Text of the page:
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Obduction

Posted in Games

I’ve always had small dreams. Finishing Skyrim has been put on the back burner, indefinitely. Learning how to make the perfect scrambled eggs – which I have met and have yet to disappoint anyone with. (The secret ingredient is: Let me cook the scrambled eggs.) But one of my slightly bigger dreams has finally been met: I was invited to a game studio to play a video game still in development. The creators of Myst and Riven, Cyan Worlds, are hard at work on a new intellectual property and Isaac and I made our way up to Spokane, WA to test out their new game, Obduction.

Anyone looking for spoilers here, you won’t get them.

Anyone looking for insight into the game’s world, I’m going to be remain silent.

Anyone looking to not be disappointed, you won’t be.

Obduction has Myst in its roots in plenty of ways. Much of the core Cyan team is wrapped into the development, and its all being created at the aesthetically pleasing Cyan studio building. The building with the memorable brick archway at the front. The building where you can still find a certain dagger hanging as wall art behind the reception desk. The building where, legend has it, there is an elevator that has a button labelled “D’ni.”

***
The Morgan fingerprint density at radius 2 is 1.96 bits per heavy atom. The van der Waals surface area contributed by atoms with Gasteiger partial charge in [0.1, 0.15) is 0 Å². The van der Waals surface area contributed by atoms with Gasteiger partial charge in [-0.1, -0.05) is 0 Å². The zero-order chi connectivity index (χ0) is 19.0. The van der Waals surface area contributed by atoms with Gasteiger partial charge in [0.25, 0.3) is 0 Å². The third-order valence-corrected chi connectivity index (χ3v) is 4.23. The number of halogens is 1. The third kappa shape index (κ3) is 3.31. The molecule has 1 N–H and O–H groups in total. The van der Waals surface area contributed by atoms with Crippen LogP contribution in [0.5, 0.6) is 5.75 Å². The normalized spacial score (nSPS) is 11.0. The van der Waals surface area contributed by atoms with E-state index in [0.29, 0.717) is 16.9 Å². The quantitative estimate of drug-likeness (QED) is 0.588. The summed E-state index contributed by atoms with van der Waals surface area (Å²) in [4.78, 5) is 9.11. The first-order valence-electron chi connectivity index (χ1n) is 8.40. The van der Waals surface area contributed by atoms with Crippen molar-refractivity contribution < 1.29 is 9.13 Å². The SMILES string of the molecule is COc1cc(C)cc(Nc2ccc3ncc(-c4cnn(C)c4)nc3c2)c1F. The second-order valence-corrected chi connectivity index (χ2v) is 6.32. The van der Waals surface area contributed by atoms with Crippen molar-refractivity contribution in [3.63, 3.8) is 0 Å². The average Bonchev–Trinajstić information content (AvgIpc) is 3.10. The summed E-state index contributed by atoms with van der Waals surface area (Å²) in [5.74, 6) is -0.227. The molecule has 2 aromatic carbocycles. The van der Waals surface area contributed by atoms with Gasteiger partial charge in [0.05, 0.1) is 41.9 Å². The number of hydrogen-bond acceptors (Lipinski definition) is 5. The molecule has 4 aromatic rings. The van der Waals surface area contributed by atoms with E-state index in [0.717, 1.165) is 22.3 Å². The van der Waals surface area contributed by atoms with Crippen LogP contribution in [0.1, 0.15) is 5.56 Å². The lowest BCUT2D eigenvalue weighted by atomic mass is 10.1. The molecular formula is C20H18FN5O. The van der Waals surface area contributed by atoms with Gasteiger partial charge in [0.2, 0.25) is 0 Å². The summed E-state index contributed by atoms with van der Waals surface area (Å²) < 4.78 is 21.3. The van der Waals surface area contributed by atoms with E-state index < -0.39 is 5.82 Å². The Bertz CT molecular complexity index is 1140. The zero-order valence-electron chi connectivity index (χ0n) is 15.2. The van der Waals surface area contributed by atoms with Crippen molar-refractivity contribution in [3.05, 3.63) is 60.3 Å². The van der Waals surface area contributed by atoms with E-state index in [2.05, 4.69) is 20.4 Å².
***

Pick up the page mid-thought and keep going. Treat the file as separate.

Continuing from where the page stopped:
With all of the Myst lore lining the walls, Cyan has gone back to the drawing board with Obduction. This is a new game, with a new world, and a whole new look. We’re talking 3d. We’re talking interactivity. We’re talking a modern take on the adventure and puzzle solving that Cyan is known for.

I wish I could go into more details about the different places you get to visit in the game, but there isn’t much I can say without having to explain a great deal of the mystery within. But there is a mystery to be uncovered. I can at least tell you that.

I played an earlier demo of Obduction – set with placeholder visuals in some spots and a few other missing aspects – but it still looked gorgeous. Shadows and lighting were as crisp as you could ask for in a modern game. And the textures were clearer and higher resolution than in the games I’ve seen lately. And to make it even more exciting, I pointed out several visuals I thought were fantastic in the version I was playing and every time the response from the team was the same: “It looks better now.”

Now, for the “Don’t Worry” portion: Obduction still has the same puzzle solving you’re looking for. Updated in many ways, but still simple and complicated, the way Cyan has always done. You know, the way that somehow makes you feel like a genius and an idiot when you finally solve it? Yeah, that way

There’s plenty more active elements in Obduction versus past Cyan endeavors, which is great. There’s plenty more to look at in Obduction as well, not that the original Myst wasn’t beautiful in its time. And there are plenty of things you’ll have to figure out for yourself when the game hits stores – which, if you’re a fan of Cyan, is exactly where you like to be.

Cyan’s Website: Here.

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